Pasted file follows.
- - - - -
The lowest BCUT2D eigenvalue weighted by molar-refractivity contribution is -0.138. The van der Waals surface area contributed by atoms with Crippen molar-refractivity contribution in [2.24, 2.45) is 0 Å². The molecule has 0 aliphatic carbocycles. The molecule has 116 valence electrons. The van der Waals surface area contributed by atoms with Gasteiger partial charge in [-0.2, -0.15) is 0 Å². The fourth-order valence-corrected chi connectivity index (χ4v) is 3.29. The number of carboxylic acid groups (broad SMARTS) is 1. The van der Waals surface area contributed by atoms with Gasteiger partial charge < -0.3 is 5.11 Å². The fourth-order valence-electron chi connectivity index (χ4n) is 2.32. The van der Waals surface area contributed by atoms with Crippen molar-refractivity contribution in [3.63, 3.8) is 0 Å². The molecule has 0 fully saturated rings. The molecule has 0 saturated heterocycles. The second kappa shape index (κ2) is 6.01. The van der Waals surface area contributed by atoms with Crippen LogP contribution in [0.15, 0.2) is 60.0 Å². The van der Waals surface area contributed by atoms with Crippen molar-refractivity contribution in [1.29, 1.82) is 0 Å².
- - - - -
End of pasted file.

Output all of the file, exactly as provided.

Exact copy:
The lowest BCUT2D eigenvalue weighted by molar-refractivity contribution is -0.138. The van der Waals surface area contributed by atoms with Crippen molar-refractivity contribution in [2.24, 2.45) is 0 Å². The molecule has 0 aliphatic carbocycles. The molecule has 116 valence electrons. The van der Waals surface area contributed by atoms with Gasteiger partial charge in [-0.2, -0.15) is 0 Å². The fourth-order valence-corrected chi connectivity index (χ4v) is 3.29. The number of carboxylic acid groups (broad SMARTS) is 1. The van der Waals surface area contributed by atoms with Gasteiger partial charge < -0.3 is 5.11 Å². The fourth-order valence-electron chi connectivity index (χ4n) is 2.32. The van der Waals surface area contributed by atoms with Crippen molar-refractivity contribution in [3.63, 3.8) is 0 Å². The molecule has 0 fully saturated rings. The molecule has 0 saturated heterocycles. The second kappa shape index (κ2) is 6.01. The van der Waals surface area contributed by atoms with Crippen LogP contribution in [0.15, 0.2) is 60.0 Å². The van der Waals surface area contributed by atoms with Crippen molar-refractivity contribution in [1.29, 1.82) is 0 Å².